Horford becoming Hawks' leader
Young center Al Horford has become the Hawks' vocal leader on the floor
Horford says he learns by example, but he's not afraid to speak out
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BOSTON -- The small white sign near the door of the Celtics' locker room read:
INDIVIDUALS WIN GAMES
TEAMS WIN TITLES
Across the hallway Thursday night sat Hawks center Al Horford in the visitors' locker room as an athletic trainer wrapped ice bags around each of his hands, both sore and swollen from recent poundings under the basket.
"These teams realize how to be on top and the way to win," Horford said of the Celtics, as well as the Spurs, Heat, Mavericks and Jazz, all of whom have victimized the Hawks this season. "That's where we have to get to."
The frustrated Hawks were 16-11 after their fourth loss -- a 102-90 defeat to the East-leading Celtics -- in nine games without All-Star guard Joe Johnson, who had been shooting 40.9 percent (an eight-year low) before he had surgery on Dec. 2 to remove a "loose body" from his right elbow. Also missing from the Hawks' roster in Boston was reigning Sixth Man Award winner Jamal Crawford, who was sidelined by a sore back. And to cap it all off, forward Josh Smith came up empty, turning in a horrid 0-for-8, one-point effort.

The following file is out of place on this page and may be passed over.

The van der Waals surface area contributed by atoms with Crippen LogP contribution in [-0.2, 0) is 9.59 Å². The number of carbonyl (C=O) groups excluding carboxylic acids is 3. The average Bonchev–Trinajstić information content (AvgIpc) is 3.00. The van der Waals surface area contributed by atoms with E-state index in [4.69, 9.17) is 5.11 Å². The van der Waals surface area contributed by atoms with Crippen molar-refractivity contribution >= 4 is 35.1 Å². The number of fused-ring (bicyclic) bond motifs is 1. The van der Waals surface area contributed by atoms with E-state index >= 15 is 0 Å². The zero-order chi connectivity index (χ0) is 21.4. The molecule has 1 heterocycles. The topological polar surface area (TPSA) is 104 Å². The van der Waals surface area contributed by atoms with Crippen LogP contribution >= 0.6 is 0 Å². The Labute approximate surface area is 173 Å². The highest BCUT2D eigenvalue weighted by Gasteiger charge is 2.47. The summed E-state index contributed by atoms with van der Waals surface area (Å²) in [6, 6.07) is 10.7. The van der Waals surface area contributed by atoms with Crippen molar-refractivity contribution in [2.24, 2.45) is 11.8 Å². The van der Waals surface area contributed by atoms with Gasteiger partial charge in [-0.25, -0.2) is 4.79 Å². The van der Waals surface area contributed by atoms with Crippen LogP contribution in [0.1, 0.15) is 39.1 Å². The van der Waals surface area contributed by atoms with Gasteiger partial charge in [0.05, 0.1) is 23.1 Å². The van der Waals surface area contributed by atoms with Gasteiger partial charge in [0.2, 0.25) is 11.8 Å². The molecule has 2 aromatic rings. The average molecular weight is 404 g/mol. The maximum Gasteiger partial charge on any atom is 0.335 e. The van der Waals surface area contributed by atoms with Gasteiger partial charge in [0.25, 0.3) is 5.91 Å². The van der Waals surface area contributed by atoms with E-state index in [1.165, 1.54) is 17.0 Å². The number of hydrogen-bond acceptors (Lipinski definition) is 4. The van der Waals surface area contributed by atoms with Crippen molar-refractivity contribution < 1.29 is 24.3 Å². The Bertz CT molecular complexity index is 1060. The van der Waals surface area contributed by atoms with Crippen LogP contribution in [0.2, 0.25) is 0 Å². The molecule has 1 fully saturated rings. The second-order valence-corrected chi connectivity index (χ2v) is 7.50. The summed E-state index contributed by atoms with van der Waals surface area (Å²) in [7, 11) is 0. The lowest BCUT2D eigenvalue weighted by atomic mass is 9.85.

Put it all together and you're left with a team that will be relying more than ever on Horford, the 24-year-old All-Star center who is the closest thing they have to a vocal leader.
"One of the true qualities of a leader is they're not afraid to step on any toes," first-year coach Larry Drew said of Horford. "He is starting to show that, and he does it in a way that he's not trying to belittle his teammates. But I like the fact that he makes it known -- if it's a bad shot, if you're not hustling back, he does it in a way that a leader would do it, and he's not afraid to speak up."
Horford has been contending for a second straight All-Star invitation while averaging 16.7 points, 9.7 rebounds and 3.2 assists as an undersized 6-foot-10 center. At times this season he has shown versatility by shifting to power forward -- his natural position -- but the Hawks need more than numbers from him. They're counting on Horford to help channel Smith's potential and elevate the overall performance of a 53-win team that has been in the doldrums since its humiliating four-game sweep by Orlando in the second round of the playoffs last season, when the Magic clobbered them by a record 25.3 points per game.
Foul trouble limited Horford to two points in eight first-half minutes Thursday, and he played just well enough over the final two quarters -- finishing with eight points and seven rebounds in 26 minutes overall -- to join Marvin Williams (26 points) and Jeff Teague (18) in keeping the Hawks within two points early in the fourth. But they were outworked by an elder Celtics team coming off a frantic win the previous night in New York and minus its top three centers (leaving none other than Turkish rookie Semih Erden) and two point guards (forcing Nate Robinson to play 41 minutes in place of Rajon Rondo).